Ukraine will build a military base on the Sea of Azov and has sent more forces to the area to counter a worsening Russian threat, Ukraine's armed forces head told Reuters, referring to an arm of the Black Sea that is a flashpoint of tensions with Moscow.
Viktor Muzhenko, Chief of the General Staff, said Russia had moved beyond covert fighting in the Donbas region, home of a Kremlin-backed separatist insurgency, to building up its military presence on Ukraine's borders and nakedly aggressive actions against ships sailing to Ukrainian ports, Reuters wrote.
The Azov Sea, a strategic arm of the Black Sea where Russia and Ukraine share the coastline, has become a flashpoint this year. Ukraine says Russia is preventing scores of vessels from reaching Ukrainian ports through spurious inspections and detentions.
Washington too has called on Russia to stop "harassing" ships, and supplied Ukraine with U.S. patrol boats. Moscow in turn says Ukraine might try to blockade Crimea.
"All those actions that are being taken in the Azov Sea region, are elements of building up our presence in this region for an adequate response to possible provocations by the Russian Federation," Muzhenko said.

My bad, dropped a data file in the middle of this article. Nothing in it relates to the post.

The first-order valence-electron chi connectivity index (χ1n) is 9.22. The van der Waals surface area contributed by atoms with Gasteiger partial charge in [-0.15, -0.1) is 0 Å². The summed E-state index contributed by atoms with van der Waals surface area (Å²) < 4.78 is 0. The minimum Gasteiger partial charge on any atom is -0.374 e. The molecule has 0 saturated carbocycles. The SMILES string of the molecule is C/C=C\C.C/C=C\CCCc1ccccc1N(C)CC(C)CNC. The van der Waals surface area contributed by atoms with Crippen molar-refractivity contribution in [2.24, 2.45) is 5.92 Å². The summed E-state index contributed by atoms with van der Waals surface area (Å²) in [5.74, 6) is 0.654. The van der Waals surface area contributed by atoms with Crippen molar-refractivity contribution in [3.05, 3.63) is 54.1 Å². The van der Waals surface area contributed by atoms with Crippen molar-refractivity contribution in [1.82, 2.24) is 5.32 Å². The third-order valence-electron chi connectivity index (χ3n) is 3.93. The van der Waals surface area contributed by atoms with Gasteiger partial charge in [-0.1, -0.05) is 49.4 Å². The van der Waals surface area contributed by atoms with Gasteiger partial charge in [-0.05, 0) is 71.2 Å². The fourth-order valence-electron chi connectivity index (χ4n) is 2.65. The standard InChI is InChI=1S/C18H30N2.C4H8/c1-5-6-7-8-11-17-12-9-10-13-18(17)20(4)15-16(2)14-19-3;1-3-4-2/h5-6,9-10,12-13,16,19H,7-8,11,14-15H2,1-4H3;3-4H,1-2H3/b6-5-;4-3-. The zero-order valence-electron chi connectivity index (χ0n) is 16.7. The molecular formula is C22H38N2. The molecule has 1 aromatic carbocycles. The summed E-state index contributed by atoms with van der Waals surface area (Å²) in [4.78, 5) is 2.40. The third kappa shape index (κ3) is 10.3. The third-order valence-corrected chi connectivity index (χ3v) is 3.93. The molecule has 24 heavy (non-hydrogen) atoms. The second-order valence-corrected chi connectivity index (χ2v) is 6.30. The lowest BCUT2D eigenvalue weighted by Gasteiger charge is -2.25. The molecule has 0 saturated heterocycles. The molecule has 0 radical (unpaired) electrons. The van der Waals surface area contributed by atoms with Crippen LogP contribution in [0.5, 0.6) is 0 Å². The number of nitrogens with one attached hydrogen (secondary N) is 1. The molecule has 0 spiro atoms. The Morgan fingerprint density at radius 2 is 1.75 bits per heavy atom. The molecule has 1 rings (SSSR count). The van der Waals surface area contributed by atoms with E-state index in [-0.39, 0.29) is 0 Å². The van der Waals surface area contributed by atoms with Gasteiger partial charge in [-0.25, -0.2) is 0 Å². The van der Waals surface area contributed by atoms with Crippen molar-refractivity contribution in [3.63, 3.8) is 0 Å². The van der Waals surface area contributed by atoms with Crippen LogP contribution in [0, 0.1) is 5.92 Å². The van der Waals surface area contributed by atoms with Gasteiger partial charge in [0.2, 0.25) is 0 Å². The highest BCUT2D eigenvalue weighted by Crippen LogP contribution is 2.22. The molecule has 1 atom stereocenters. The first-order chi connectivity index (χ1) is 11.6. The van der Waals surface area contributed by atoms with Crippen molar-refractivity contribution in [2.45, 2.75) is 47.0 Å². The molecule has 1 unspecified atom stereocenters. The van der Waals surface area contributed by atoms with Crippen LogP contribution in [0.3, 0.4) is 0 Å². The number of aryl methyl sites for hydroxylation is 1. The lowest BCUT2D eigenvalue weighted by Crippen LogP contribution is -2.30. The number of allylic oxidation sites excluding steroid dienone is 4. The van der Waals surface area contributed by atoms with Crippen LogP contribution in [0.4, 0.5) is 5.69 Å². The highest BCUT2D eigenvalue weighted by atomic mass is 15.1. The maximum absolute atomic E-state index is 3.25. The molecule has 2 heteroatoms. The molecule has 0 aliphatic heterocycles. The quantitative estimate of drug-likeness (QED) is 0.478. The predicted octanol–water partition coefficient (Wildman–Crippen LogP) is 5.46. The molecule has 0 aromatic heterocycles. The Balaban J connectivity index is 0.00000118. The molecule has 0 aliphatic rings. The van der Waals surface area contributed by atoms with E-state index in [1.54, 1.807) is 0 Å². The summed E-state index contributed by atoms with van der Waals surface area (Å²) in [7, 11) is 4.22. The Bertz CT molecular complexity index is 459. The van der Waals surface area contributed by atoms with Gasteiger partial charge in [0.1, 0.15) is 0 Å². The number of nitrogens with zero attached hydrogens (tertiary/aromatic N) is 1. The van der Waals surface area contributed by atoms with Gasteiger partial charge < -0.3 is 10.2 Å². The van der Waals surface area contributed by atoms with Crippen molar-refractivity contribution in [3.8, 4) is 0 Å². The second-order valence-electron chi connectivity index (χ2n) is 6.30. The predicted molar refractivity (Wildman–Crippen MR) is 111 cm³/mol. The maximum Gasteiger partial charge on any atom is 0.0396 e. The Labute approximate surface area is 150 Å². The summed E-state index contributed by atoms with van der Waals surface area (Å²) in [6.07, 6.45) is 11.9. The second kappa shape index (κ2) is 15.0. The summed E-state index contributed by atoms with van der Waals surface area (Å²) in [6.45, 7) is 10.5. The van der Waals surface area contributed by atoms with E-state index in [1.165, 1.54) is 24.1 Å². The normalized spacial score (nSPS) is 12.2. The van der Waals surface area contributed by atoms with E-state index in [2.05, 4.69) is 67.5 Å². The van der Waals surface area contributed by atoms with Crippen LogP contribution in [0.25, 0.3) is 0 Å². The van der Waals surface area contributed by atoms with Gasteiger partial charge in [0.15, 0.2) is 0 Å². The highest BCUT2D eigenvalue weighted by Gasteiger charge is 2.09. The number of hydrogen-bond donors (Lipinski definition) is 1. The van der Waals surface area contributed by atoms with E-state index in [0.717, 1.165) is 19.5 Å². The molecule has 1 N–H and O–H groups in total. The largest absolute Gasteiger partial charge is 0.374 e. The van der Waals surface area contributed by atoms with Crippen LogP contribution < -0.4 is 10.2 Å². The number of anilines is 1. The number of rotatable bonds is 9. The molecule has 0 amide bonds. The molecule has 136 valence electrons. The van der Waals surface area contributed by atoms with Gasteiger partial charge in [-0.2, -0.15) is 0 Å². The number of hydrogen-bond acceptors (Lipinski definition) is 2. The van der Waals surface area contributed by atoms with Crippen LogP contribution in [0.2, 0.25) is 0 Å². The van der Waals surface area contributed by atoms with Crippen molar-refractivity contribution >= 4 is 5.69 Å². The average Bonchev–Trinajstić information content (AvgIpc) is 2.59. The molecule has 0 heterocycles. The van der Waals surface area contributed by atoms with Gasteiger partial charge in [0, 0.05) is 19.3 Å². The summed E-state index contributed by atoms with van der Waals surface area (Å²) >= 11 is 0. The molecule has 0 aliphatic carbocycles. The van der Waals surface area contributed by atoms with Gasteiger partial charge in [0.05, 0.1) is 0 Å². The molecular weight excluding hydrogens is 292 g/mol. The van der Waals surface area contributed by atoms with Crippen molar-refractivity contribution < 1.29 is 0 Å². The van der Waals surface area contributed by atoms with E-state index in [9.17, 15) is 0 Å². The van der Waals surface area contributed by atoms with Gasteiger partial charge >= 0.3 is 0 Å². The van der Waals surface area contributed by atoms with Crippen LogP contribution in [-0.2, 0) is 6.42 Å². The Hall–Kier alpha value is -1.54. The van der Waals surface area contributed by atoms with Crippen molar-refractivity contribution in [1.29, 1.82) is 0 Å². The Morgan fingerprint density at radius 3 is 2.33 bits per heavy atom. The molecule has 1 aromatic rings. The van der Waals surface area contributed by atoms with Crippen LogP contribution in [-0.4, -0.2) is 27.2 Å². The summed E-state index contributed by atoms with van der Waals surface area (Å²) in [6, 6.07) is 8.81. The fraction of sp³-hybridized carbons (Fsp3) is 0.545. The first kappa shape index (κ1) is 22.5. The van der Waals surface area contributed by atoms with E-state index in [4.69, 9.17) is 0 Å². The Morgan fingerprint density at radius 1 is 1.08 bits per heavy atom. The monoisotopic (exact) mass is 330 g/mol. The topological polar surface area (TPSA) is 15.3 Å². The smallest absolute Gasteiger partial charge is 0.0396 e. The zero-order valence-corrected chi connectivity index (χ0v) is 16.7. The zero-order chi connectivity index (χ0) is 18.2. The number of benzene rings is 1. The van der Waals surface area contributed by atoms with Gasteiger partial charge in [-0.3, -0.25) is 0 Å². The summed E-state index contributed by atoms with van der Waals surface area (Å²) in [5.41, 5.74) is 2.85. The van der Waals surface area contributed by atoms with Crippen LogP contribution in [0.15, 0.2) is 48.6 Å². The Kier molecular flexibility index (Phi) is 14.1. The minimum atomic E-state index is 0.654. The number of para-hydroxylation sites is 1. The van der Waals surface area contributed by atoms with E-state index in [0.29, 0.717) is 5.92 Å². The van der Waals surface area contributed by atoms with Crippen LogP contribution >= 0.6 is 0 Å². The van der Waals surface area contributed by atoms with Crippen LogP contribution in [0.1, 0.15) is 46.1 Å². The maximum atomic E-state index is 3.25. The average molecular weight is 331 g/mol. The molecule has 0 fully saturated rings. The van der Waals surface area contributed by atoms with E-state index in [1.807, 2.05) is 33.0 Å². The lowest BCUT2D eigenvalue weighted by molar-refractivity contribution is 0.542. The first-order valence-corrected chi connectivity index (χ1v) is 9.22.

He said Ukraine had already deployed more air, land, sea and artillery forces to the area.
Muzhenko ruled out suggestions that Ukrainian navy ships would escort commercial vessels across the sea to prevent them being stopped by Russian ships.
Russia says its checks on shipping are lawful.
Muzhenko was speaking to Reuters on Saturday aboard a military plane flying back from Tendrivska Kosa island on the south coast, on the last of five days of war games across different parts of Ukraine.
Part of those exercises took place on the Hungarian border, which caused consternation in Budapest. Ukraine and Hungary have become embroiled in a series of diplomatic rows over the use of Hungarian in Ukrainian schools and Hungary issuing passports to ethnic Hungarians across the border.
Muzhenko denied the wargames were a show of strength toward Hungary, and said they were intended to counter any chance of Russia attacking Ukraine from the west.
"First of all, this concerns the ability to respond adequately to threats from the Russian Federation. We are talking about protecting our communications, about a possible response to threats, including in the west," he said.